• The DSP was not within reasonable proximity to the beneficiary's ordinary place of business or personal residence. 
  • Except in the case of an emergency medical condition, pre-authorisation must be obtained prior to the involuntary use of a non-DSP. In the case of an emergency hospital admission, a pre-authorisation must be obtained within one working day after the admission, after which a co-payment of R1 000 per admission shall apply. In order to determine the reimbursement that should be made for PMB treatment provided, the Scheme will determine whether the beneficiary voluntarily or involuntarily made use of the non-DSP. Involuntary use means that:
    • The service was not available from the DSP or could not be provided without unreasonable delay;
    • Immediate (emergency) medical or surgical treatment for a PMB condition was required under circumstances or at locations that reasonably precluded the beneficiary from obtaining such treatment from a designated service provider; or
    • The DSP was not within reasonable proximity to the beneficiary's ordinary place of business or personal residence. Except in the case of an emergency medical condition, pre-authorisation must be obtained prior to the involuntary use of a non-DSP. In the case of an emergency hospital admission, a pre-authorisation must be obtained within one working day after the admission, after which a co-payment of R 1000 per admission shall apply.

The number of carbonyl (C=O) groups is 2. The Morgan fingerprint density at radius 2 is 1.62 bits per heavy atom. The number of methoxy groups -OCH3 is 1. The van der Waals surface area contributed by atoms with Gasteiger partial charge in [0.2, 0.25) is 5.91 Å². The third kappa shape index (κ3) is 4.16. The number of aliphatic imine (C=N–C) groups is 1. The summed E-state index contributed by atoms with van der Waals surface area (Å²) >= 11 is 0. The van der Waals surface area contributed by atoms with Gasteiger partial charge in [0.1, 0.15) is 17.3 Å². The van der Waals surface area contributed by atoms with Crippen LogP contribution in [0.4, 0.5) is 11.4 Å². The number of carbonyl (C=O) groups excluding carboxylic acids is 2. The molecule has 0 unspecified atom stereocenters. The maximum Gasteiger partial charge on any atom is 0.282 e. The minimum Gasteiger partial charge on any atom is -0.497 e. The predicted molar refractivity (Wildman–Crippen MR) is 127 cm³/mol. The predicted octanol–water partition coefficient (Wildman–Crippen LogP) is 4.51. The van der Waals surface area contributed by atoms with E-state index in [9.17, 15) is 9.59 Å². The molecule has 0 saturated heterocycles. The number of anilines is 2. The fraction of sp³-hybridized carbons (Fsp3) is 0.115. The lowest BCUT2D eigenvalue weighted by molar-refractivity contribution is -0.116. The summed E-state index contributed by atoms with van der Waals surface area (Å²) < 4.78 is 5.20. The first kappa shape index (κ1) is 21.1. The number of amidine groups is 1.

When is it an Emergency?

  • There is a real risk of death or loss of limb; or
  • The delay in treatment at the DSP places the beneficiary's life at risk.

Will GEMS transfer me to a DSP after an emergency admission?

  • GEMS will transfer beneficiaries to a designated service provider as soon as it is clinically safe to do so.
  • If a beneficiary chooses not to move, the implication is that the Scheme will only fund the remaining treatment at 100% of the GEMS Scheme rate. In other words, claims for the non-emergency portion of treatment will be paid as with any other claims where the beneficiary voluntarily used a non-DSP.

To what extent are the prescribed minimum benefits restricted?

  • The costs associated with the diagnosis, treatment, and care of the PMBs will be funded in full provided the services have been rendered by the DSP, managed healthcare protocols have been adhered to and clinical criteria have been met.